With their bulbous bodies, large eyes and beak-like teeth, porcupinefish stand out from the crowd. But there’s more to these quirky fish than meets the eye. Test your ability to parse porcupinefish fact from “fishin.’”
Porcupinefish can inflate their bodies by swallowing water (or air), becoming rounder and doubling in size. This makes them appear larger, scaring off potential predators.
A porcupinefish is covered with sharp spines (up to 2 inches long) that lay flat against its body. When it puffs up, the spines stick out and become sharp spikes (like a porcupine)!
While the two fish are often collectively referred to as pufferfish or “puffers,” and many people use the names interchangeably, they are indeed distinct. Other pufferfish have soft spines that are unnoticeable in some species, but only the porcupinefish has sharp, protective spines.
When a porcupinefish puffs itself up, the modified buoyancy causes it to turn upside down, although its movement looks more like bobbing than swimming. When the danger has passed, a porcupinefish will deflate, turn right-side up and continue on its way.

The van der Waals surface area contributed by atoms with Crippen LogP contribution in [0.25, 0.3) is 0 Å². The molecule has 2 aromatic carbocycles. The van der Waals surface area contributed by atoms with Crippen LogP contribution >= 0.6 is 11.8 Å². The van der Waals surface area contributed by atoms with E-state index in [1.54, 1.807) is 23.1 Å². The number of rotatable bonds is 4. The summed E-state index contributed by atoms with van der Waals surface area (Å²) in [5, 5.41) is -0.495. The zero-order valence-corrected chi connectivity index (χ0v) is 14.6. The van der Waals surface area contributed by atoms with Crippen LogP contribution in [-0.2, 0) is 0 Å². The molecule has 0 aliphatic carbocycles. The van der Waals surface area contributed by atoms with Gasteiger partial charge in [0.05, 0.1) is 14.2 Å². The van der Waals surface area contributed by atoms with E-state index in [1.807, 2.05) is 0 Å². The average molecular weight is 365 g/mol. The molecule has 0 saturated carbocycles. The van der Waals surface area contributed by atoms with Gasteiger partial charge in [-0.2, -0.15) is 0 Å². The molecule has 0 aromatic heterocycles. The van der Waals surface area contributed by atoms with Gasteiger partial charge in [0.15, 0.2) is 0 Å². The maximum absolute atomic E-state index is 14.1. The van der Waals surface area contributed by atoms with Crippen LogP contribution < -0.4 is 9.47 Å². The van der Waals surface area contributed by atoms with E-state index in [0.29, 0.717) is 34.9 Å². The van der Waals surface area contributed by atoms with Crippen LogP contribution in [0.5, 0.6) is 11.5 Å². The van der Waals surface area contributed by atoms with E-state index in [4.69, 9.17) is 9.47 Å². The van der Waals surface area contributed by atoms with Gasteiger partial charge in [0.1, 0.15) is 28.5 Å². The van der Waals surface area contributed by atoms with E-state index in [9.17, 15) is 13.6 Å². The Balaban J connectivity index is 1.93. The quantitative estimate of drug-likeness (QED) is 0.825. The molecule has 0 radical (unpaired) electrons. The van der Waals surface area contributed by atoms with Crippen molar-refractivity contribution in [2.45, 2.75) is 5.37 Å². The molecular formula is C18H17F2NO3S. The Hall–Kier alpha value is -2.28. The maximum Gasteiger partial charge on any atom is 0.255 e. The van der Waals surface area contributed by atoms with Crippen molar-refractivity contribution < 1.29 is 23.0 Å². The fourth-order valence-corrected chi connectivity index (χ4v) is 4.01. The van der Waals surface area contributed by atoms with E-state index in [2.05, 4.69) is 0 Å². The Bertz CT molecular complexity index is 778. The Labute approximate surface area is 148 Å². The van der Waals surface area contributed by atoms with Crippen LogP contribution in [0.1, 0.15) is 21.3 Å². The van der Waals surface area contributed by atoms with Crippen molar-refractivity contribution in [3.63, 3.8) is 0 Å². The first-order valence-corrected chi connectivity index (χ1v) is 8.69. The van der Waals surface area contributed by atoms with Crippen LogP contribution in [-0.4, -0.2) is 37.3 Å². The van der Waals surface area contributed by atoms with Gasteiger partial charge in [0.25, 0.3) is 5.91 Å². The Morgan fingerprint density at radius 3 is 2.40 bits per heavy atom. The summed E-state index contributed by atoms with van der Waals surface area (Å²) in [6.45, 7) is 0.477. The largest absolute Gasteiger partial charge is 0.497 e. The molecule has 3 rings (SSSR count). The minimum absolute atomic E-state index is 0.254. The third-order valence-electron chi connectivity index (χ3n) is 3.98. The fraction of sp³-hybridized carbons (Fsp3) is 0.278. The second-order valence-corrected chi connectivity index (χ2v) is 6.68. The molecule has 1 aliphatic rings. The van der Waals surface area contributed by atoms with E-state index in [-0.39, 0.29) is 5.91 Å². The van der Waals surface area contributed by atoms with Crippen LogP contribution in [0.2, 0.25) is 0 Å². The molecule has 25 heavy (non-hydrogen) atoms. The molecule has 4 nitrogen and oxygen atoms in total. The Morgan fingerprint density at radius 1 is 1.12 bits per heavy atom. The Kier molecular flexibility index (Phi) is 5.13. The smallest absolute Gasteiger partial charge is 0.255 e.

In many parts of the world, porcupinefish and puffers are served in high-end restaurants even though their internal organs contain a neurotoxin that’s 1,200 times stronger than cyanide. It takes a trained eye to prepare the fish correctly. In Japan, chefs are required to undergo rigorous training and testing before they can serve the potentially lethal fish. Despite these precautions, several dozen people worldwide are poisoned each year by eating the fish.
Fact (kind of)!
Taking shorter showers, or showering less frequently, is one way to conserve water and reduce energy use, which benefits all the animals that live in the ocean. How does saving energy at home help the ocean? Reducing your energy use reduces your carbon footprint—which in turn reduces the carbon emissions that contribute to ocean acidification.
When you're taking those shorter or less-frequent showers, choose environmentally friendly bath products that won’t harm they marine environment when they go down the drain. No matter how far you live from the ocean (or the nearest porcupinefish!), nearly everything that goes down the drain eventually ends up in the ocean.